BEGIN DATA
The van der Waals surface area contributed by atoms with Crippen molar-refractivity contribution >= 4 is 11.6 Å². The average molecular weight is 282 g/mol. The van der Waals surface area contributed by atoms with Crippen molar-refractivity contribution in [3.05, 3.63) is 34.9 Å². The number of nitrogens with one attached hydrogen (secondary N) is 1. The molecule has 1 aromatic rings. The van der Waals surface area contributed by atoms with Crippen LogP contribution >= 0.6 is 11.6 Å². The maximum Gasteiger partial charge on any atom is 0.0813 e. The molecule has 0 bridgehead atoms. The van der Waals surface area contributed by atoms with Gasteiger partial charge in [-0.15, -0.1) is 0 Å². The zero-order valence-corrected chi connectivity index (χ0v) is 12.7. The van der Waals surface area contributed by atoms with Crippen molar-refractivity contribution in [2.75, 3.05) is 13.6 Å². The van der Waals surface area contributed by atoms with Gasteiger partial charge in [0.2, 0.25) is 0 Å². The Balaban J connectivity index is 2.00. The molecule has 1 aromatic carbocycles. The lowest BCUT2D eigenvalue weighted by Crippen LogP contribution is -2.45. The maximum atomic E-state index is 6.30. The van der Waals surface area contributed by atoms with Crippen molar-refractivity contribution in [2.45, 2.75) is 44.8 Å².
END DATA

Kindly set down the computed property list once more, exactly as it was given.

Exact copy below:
The van der Waals surface area contributed by atoms with Crippen molar-refractivity contribution >= 4 is 11.6 Å². The average molecular weight is 282 g/mol. The van der Waals surface area contributed by atoms with Crippen molar-refractivity contribution in [3.05, 3.63) is 34.9 Å². The number of nitrogens with one attached hydrogen (secondary N) is 1. The molecule has 1 aromatic rings. The van der Waals surface area contributed by atoms with Crippen LogP contribution >= 0.6 is 11.6 Å². The maximum Gasteiger partial charge on any atom is 0.0813 e. The molecule has 0 bridgehead atoms. The van der Waals surface area contributed by atoms with Gasteiger partial charge in [-0.15, -0.1) is 0 Å². The zero-order valence-corrected chi connectivity index (χ0v) is 12.7. The van der Waals surface area contributed by atoms with Crippen molar-refractivity contribution in [2.75, 3.05) is 13.6 Å². The van der Waals surface area contributed by atoms with Gasteiger partial charge in [0.2, 0.25) is 0 Å². The Balaban J connectivity index is 2.00. The molecule has 1 aromatic carbocycles. The lowest BCUT2D eigenvalue weighted by Crippen LogP contribution is -2.45. The maximum atomic E-state index is 6.30. The van der Waals surface area contributed by atoms with Crippen molar-refractivity contribution in [2.45, 2.75) is 44.8 Å².